The (he)art of de-cluttering
Updated: Jul 22, 2020
This story would not have been possible without the support of our community partner Montfort Care and social worker Gina Peh. We'd like to express our deep gratitude for collaborating with us on this Project HomeWorks case and story.
Social worker Gina Peh couldn’t have said it better when she said de-cluttering of flats for homeowners with hoarding tendencies cannot happen overnight. As difficult as it is to predict the right combination of factors for successful de-cluttering, the process of change cannot start without the fundamental influence of understanding and trust.
Gina had been working with 39-year-old Shirley and her elderly mother Mdm Foo since their case was first referred to Montfort Care’s GoodLife@Telok Blangah, an elderlcare service, in August 2019. Shirley was diagnosed with Schizoaffective disorder in 2010 and has been receiving regular treatment at the Institute of Mental Health (IMH).
“Because of the side effects of the medications, she experiences body aches and fatigue. Hence, she spends most of her time resting on her bed and relies on her mother, Mdm Foo for her daily meals,” Gina explained.
With Shirley incapacitated, their state of their home declined steadily with Mdm Foo’s deteriorating health condition. Tight living space in an already small one-room rental flat slowly disappeared under years of collecting kitchen towels, toilet paper, plastic bags, newspapers, empty cans and jars
“Based on my observation, the clutter is mostly contributed by Mdm Foo. One of the main things that she has – kitchen towel & toilet papers. Due to her incontinence issue, these items provide her sense of security,” said Gina.
The current clutter and strong urine stench in the house has started to become a point of friction between the two women, resulting in arguments.
But for Mdm Foo, like many in her generation who believed in working hard to save for rainy days, the collection of items in the house was simply a physical expression of that ethos.
“All these things I bought with my own money and it’s difficult to just throw away everything. Especially now when I don’t even have money to buy,” said Mdm Foo.
When she was younger, Mdm Foo was an unbelievably hard worker. She used to help run her parents’ food stall, working more than 12 hours every day without rest days. At one point, she even worked a second night shift job for 3 years.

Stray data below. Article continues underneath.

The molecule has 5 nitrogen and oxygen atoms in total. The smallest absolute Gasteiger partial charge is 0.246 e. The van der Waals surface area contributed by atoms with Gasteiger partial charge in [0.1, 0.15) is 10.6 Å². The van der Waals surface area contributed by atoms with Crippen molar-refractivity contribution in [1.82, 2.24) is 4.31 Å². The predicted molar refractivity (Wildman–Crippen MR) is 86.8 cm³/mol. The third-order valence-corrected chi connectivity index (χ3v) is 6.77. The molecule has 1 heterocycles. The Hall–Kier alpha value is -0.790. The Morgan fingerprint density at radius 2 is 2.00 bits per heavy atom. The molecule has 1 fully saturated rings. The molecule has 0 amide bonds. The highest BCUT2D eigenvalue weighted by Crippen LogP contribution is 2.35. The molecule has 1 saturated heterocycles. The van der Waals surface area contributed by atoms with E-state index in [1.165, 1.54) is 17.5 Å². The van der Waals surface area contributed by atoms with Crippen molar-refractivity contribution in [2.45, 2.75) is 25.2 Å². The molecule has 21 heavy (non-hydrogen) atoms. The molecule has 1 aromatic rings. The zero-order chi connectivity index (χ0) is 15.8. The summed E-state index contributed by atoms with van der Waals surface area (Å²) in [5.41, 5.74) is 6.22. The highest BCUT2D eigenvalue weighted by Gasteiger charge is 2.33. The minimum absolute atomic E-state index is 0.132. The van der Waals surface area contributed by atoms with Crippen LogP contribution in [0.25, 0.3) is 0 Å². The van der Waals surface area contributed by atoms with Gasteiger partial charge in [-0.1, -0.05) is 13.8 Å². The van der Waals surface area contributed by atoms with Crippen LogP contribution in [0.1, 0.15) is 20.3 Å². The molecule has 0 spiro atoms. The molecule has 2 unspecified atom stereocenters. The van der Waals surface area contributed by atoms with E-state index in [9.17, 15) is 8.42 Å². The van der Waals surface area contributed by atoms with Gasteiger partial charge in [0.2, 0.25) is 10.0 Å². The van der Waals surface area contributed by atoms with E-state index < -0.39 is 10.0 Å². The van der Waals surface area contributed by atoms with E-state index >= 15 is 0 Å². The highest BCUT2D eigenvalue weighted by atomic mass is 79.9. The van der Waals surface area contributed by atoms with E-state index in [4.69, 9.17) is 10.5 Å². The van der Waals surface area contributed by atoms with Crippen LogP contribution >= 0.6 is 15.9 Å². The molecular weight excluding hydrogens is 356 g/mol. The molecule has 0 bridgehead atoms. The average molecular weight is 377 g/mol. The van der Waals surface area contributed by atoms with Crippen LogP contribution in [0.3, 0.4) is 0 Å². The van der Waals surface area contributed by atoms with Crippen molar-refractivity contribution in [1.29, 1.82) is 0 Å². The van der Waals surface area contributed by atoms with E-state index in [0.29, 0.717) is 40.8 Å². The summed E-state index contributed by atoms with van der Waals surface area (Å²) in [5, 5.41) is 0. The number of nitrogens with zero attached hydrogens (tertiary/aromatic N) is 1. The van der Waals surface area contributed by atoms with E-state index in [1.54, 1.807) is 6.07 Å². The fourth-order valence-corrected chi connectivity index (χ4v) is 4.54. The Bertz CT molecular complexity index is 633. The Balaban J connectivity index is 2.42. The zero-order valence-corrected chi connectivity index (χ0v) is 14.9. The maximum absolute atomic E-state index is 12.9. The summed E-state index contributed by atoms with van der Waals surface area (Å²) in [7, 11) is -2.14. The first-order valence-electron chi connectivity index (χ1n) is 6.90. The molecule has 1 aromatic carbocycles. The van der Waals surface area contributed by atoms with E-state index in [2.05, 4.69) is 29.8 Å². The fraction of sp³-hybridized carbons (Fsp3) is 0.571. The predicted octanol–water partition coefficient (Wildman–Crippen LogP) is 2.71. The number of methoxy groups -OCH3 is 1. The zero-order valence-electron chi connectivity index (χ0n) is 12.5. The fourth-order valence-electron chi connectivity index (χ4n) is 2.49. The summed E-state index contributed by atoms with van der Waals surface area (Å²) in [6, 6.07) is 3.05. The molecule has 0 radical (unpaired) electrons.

“I would work the night shift, come home and go to work in the market the next morning without any sleep. Then I go home at 8pm at night to shower to go back to my night shift job. I did this for 3 years until I collapsed,” shared Mdm Foo.
“I was diagnosed with colorectal cancer in my 40s. I was so silly. I worked everyday without rest, and I worked until my body gave up,” she added.
Today, Mdm Foo said she can’t do anything that involves standing up for long periods of time because of chronic pain. She was also scheduled for an operation on 7 July to help start her upcoming kidney dialysis treatment.
With this timeline in mind, Gina knew it was time to reach out to Project HomeWorks. She said: “Previous attempts (to de-clutter) did not succeed because Mdm Foo did not see the need to have a clean environment as she has been living in the current condition for years. However, with the upcoming surgery, she was aware of the importance of having a clean living environment.”
The de-cluttering and rehabilitating process was spread over 2 Project HomeWorks sessions for a pace that would be comfortable for Mdm Foo. During the first session,our staff team focused on working with her to discard expired food, empty plastic bags, newspapers and jars. Edible food and medication were sorted by dates of expiry and organised into storage boxes based on frequent use of items.
When floor space was reclaimed after all the sorting and packing, our staff team was able to help intensively clean the home during the second session.
“There is often a misconception about de-cluttering as people assume that the volunteers would throw things without asking the owners. However, I witnessed the respect from the (Habitat Singapore) staff towards Shirley and Mdm Foo, for example, checking in with them regarding each item during the session. The genuine care and concern provided much assurance and I could see that it helped to ease Mdm Foo’s anxiety,” said Gina.
Looking ahead to future goals, Gina shared that Shirley has found motivation to upkeep her space in the house through social media and their next step is working towards finding her gainful employment.
As for Mdm Foo, Gina said: “I would say for Mdm Foo to agree to receive external help is a huge step for her as she recognises the issue that needs to be addressed.”
Shirley and Mdm Foo’s case is another clear example of how Habitat Singapore and Project HomeWorks is just one thread in the whole web of the social safety net supporting vulnerable Singaporeans.
For us at Habitat Singapore, it's a privilege to work alongside like-minded social workers like Gina and community partners like Montfort Care to play our part in providing comprehensive support of Singaporeans in need.